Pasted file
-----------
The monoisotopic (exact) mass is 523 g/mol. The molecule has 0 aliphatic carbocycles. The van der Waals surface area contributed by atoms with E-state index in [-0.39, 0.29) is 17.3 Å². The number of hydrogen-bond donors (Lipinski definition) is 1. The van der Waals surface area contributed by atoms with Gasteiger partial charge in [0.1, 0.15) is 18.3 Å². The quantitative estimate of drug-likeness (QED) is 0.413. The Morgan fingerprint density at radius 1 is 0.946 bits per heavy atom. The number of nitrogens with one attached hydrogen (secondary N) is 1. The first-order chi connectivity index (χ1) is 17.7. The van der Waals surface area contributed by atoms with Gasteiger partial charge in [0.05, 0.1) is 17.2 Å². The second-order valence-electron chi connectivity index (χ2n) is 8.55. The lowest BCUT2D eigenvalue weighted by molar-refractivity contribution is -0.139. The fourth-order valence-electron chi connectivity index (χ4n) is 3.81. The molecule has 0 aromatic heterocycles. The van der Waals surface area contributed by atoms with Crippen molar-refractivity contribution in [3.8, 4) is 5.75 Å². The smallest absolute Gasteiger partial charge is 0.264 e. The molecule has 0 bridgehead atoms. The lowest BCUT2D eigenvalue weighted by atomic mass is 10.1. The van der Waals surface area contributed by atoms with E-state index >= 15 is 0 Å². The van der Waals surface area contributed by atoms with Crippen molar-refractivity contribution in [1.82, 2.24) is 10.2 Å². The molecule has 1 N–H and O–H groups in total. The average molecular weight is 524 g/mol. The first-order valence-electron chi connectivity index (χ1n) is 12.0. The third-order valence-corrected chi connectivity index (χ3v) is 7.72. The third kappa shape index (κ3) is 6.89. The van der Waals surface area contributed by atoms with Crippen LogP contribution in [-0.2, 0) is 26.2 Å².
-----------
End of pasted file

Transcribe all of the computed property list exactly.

The monoisotopic (exact) mass is 523 g/mol. The molecule has 0 aliphatic carbocycles. The van der Waals surface area contributed by atoms with E-state index in [-0.39, 0.29) is 17.3 Å². The number of hydrogen-bond donors (Lipinski definition) is 1. The van der Waals surface area contributed by atoms with Gasteiger partial charge in [0.1, 0.15) is 18.3 Å². The quantitative estimate of drug-likeness (QED) is 0.413. The Morgan fingerprint density at radius 1 is 0.946 bits per heavy atom. The number of nitrogens with one attached hydrogen (secondary N) is 1. The first-order chi connectivity index (χ1) is 17.7. The van der Waals surface area contributed by atoms with Gasteiger partial charge in [0.05, 0.1) is 17.2 Å². The second-order valence-electron chi connectivity index (χ2n) is 8.55. The lowest BCUT2D eigenvalue weighted by molar-refractivity contribution is -0.139. The fourth-order valence-electron chi connectivity index (χ4n) is 3.81. The molecule has 0 aromatic heterocycles. The van der Waals surface area contributed by atoms with Crippen molar-refractivity contribution in [3.8, 4) is 5.75 Å². The smallest absolute Gasteiger partial charge is 0.264 e. The molecule has 0 bridgehead atoms. The lowest BCUT2D eigenvalue weighted by atomic mass is 10.1. The van der Waals surface area contributed by atoms with E-state index >= 15 is 0 Å². The van der Waals surface area contributed by atoms with Crippen molar-refractivity contribution in [1.82, 2.24) is 10.2 Å². The molecule has 1 N–H and O–H groups in total. The average molecular weight is 524 g/mol. The first-order valence-electron chi connectivity index (χ1n) is 12.0. The third-order valence-corrected chi connectivity index (χ3v) is 7.72. The third kappa shape index (κ3) is 6.89. The van der Waals surface area contributed by atoms with Crippen LogP contribution in [-0.2, 0) is 26.2 Å².